How would you describe the film's photography? What were some of the important
choices that went into forging that look?
Again on 4th August I wrote, "Watching both the shoot and the editing
makes me realise how much even an 'auteur' such as R owes to his collaborators.
PdeS, certainly, is vital, his lighting achieving an evenness of tone and
richness and clarity of colour."
Clearly many of the decisions relevant to the photographic style of the film
were made in pre-production and thus, prior to my involvement and so I cannot
usefully comment. I certainly don't recall Bresson ever 'second-guessing'
de Santis about lighting whilst filming, although the time required to light
scenes would sometimes frustrate Bresson, who had a director's natural desire
and impatience to be shooting.
Lighting was not, then, much discussed on set, as far as I recall. But Bresson
was certainly endlessly searching for more expressive — in his restrained
terms — compositions. On 2nd July I wrote in my diary, "The first
exterior shot I have seen undertaken. An exterior of the photographic shop
and then a tracking shot to include the passing of the shop key between the
young guys. The structure of the tracking shot was suggested by Mario Cimini...
R had determined the action and then he and Mario agreed the structure of
the tracking shot."
Bresson would sometimes operate, or view the action through the lens, when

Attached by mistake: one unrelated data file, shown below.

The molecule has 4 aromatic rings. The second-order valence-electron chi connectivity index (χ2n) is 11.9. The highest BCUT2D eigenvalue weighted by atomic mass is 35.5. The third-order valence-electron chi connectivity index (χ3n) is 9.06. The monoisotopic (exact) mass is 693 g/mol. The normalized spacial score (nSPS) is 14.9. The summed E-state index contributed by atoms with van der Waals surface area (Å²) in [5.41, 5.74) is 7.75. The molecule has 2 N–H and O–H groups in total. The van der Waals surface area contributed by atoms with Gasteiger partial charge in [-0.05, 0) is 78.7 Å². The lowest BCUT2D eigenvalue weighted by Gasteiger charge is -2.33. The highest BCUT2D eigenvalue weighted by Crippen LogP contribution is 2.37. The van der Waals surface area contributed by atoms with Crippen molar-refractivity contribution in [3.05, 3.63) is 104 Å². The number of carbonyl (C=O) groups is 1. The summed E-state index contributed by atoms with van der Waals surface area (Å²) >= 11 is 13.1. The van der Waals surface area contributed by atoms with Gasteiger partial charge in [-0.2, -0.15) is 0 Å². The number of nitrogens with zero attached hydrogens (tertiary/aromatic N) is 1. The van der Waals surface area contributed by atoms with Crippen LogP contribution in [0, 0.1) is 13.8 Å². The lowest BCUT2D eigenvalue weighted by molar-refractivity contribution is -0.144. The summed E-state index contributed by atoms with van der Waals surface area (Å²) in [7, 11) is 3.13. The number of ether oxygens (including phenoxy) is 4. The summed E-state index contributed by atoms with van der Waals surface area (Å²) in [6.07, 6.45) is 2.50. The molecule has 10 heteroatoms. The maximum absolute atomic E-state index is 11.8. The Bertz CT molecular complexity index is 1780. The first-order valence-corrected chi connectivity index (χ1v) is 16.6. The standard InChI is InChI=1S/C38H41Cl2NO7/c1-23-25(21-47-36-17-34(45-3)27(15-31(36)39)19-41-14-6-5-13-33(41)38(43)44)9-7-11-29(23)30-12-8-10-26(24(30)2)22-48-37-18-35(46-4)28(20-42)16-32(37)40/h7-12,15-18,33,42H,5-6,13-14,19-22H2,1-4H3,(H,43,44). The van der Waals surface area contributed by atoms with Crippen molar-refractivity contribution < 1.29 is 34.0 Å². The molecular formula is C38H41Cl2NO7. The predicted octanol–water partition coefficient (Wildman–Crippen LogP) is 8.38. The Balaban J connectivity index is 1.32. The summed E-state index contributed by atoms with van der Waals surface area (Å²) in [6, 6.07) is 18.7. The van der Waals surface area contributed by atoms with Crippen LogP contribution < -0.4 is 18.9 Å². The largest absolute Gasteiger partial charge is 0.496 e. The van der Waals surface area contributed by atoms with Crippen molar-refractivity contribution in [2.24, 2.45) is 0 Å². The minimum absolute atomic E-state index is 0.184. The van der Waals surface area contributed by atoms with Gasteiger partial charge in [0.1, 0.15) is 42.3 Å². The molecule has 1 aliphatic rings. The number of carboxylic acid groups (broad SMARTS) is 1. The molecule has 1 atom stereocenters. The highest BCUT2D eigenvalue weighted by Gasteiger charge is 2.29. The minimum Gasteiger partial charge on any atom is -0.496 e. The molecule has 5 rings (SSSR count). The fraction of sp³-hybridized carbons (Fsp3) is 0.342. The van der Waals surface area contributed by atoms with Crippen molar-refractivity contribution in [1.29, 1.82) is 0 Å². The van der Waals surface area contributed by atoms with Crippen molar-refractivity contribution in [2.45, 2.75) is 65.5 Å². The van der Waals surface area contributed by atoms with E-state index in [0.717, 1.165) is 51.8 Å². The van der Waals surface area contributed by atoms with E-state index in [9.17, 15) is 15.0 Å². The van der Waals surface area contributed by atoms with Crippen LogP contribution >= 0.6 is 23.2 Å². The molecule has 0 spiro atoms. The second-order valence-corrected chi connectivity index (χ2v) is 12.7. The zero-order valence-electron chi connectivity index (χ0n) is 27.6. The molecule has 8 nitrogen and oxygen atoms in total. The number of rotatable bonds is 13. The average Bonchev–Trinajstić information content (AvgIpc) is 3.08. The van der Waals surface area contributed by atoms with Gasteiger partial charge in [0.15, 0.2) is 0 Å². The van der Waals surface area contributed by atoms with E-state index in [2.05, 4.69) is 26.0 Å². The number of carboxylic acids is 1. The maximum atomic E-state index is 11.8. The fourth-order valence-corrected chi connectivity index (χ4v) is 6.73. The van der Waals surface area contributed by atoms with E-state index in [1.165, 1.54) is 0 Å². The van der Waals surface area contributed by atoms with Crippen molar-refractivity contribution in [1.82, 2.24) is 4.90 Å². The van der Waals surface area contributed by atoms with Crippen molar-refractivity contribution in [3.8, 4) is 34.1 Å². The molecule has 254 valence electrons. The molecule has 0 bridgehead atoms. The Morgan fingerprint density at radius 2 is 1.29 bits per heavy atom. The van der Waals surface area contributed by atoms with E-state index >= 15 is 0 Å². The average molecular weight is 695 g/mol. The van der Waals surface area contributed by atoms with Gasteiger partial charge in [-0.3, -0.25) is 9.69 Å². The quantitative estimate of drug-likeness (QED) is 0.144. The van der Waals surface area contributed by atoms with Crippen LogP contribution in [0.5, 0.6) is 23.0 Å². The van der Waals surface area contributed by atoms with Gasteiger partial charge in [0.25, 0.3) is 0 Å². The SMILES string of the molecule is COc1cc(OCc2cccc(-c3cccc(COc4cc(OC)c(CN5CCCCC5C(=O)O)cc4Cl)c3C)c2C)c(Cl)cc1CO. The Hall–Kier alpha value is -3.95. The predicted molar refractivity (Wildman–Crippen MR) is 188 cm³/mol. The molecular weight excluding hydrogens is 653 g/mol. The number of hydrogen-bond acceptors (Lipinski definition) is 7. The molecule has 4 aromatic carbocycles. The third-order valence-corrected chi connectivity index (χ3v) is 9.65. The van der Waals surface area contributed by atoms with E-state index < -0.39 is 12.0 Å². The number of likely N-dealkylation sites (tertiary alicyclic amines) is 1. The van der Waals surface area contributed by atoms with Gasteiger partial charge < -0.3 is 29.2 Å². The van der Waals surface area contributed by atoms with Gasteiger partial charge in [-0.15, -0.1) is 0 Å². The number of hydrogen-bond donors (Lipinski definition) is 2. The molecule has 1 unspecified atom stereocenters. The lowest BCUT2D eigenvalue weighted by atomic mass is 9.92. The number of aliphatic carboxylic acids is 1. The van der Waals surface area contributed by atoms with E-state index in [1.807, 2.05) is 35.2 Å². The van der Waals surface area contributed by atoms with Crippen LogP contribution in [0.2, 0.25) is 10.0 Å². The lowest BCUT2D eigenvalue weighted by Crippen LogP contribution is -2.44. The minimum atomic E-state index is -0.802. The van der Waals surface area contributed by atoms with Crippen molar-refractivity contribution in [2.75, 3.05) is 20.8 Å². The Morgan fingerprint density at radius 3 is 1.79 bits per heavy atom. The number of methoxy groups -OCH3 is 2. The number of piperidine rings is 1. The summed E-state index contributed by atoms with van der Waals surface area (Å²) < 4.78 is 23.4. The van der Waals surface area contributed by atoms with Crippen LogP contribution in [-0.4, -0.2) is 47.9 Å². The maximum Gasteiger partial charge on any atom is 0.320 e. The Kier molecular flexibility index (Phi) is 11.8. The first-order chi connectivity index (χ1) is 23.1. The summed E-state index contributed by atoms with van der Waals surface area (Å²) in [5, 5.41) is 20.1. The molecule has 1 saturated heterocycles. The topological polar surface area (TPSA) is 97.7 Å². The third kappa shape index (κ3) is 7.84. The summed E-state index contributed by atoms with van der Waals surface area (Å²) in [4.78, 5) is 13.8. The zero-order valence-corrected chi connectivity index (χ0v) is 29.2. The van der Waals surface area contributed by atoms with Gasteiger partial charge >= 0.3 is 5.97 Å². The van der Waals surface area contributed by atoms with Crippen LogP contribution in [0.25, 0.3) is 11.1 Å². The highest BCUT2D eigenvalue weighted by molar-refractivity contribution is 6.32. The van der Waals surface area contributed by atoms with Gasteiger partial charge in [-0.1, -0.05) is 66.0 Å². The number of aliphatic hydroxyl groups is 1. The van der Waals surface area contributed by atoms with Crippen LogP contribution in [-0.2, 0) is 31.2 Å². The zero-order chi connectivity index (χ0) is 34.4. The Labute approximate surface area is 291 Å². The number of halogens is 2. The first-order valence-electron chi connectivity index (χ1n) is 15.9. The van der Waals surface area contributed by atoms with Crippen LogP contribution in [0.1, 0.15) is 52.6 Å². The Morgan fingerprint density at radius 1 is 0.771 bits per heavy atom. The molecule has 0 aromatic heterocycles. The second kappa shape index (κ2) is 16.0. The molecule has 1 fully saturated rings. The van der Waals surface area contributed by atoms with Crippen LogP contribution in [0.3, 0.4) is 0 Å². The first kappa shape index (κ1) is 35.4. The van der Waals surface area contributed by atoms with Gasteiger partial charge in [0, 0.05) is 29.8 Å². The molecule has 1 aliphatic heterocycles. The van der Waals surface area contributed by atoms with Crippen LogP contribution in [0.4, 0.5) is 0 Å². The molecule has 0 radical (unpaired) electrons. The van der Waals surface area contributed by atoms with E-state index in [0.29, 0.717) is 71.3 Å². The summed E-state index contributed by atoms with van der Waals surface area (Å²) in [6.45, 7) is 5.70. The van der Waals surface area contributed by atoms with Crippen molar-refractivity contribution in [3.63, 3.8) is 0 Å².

the camera was locked off for a particular shot. On 1st July, I noted, "The
assistant in the photographic shop today (LUCIEN, Vincent Risterucci) wrapped
a camera, opened the till and took a coin from the till at a pace which was
determined primarily by the camera's — and Mario's — ability to follow the
action and keep it in focus." On the other hand, actions that seemed
slow when being shot invariably achieved greater naturalness and apparent
pace on screen.
Many shots in the film seem to suggest a fascination with the movement
of sometimes barely discernible figures as they appear in reflected surfaces
like window panes, such as in the film's credit sequence, almost as a unique
way of making 'the eye' just as 'creative' as 'the ear.' This not only serves
to make the shots more 'dense' with information we need to process, but also
activates off-screen space in such a way that makes even slight camera movements
unnecessary (the reflections often allow us to see what could otherwise have
been communicated with a simple panning motion). Any idea how or why this
idea of using reflective surfaces in this way came about?
You're way ahead of me and I think, perhaps, even Bresson too. Is it demonstrably
true to say that L'Argent reveals such an apparent 'fascination', compared